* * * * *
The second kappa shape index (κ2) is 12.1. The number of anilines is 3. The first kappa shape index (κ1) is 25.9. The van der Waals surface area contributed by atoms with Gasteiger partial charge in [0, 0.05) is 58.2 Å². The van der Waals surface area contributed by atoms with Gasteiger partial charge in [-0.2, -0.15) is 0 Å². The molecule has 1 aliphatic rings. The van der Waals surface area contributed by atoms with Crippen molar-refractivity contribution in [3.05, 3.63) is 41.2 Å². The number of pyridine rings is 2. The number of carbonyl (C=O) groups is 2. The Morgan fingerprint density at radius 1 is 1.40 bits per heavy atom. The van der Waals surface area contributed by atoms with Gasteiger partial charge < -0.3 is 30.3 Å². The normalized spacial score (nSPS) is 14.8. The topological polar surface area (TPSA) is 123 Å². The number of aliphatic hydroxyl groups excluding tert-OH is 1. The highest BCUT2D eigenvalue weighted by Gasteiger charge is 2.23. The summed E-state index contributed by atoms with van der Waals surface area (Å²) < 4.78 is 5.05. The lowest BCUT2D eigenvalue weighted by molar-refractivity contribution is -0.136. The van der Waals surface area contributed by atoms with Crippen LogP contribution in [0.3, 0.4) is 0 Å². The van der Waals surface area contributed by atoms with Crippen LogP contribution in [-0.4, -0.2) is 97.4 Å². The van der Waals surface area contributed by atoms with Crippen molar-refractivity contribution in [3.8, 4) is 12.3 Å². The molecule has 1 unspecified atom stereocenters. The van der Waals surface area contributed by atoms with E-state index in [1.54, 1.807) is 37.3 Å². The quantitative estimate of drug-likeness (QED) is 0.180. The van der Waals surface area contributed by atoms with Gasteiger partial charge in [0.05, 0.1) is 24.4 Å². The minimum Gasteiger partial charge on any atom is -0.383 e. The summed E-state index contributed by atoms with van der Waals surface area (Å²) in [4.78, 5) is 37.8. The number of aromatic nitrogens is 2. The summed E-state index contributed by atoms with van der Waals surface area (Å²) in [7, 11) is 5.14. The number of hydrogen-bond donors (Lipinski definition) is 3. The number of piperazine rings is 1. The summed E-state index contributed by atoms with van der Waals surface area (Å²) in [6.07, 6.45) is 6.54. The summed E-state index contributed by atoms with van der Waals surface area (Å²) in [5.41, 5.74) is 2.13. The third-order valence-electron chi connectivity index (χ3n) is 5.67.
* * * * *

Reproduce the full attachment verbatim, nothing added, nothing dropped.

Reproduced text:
The second kappa shape index (κ2) is 12.1. The number of anilines is 3. The first kappa shape index (κ1) is 25.9. The van der Waals surface area contributed by atoms with Gasteiger partial charge in [0, 0.05) is 58.2 Å². The van der Waals surface area contributed by atoms with Gasteiger partial charge in [-0.2, -0.15) is 0 Å². The molecule has 1 aliphatic rings. The van der Waals surface area contributed by atoms with Crippen molar-refractivity contribution in [3.05, 3.63) is 41.2 Å². The number of pyridine rings is 2. The number of carbonyl (C=O) groups is 2. The Morgan fingerprint density at radius 1 is 1.40 bits per heavy atom. The van der Waals surface area contributed by atoms with Gasteiger partial charge < -0.3 is 30.3 Å². The normalized spacial score (nSPS) is 14.8. The topological polar surface area (TPSA) is 123 Å². The number of aliphatic hydroxyl groups excluding tert-OH is 1. The highest BCUT2D eigenvalue weighted by Gasteiger charge is 2.23. The summed E-state index contributed by atoms with van der Waals surface area (Å²) < 4.78 is 5.05. The lowest BCUT2D eigenvalue weighted by molar-refractivity contribution is -0.136. The van der Waals surface area contributed by atoms with Crippen LogP contribution in [0.3, 0.4) is 0 Å². The van der Waals surface area contributed by atoms with Crippen LogP contribution in [-0.4, -0.2) is 97.4 Å². The van der Waals surface area contributed by atoms with Crippen molar-refractivity contribution in [3.8, 4) is 12.3 Å². The molecule has 1 unspecified atom stereocenters. The van der Waals surface area contributed by atoms with E-state index in [1.54, 1.807) is 37.3 Å². The quantitative estimate of drug-likeness (QED) is 0.180. The van der Waals surface area contributed by atoms with Gasteiger partial charge in [0.05, 0.1) is 24.4 Å². The minimum Gasteiger partial charge on any atom is -0.383 e. The summed E-state index contributed by atoms with van der Waals surface area (Å²) in [4.78, 5) is 37.8. The number of aromatic nitrogens is 2. The summed E-state index contributed by atoms with van der Waals surface area (Å²) in [7, 11) is 5.14. The number of hydrogen-bond donors (Lipinski definition) is 3. The number of piperazine rings is 1. The summed E-state index contributed by atoms with van der Waals surface area (Å²) in [6.07, 6.45) is 6.54. The summed E-state index contributed by atoms with van der Waals surface area (Å²) in [5.41, 5.74) is 2.13. The third-order valence-electron chi connectivity index (χ3n) is 5.67.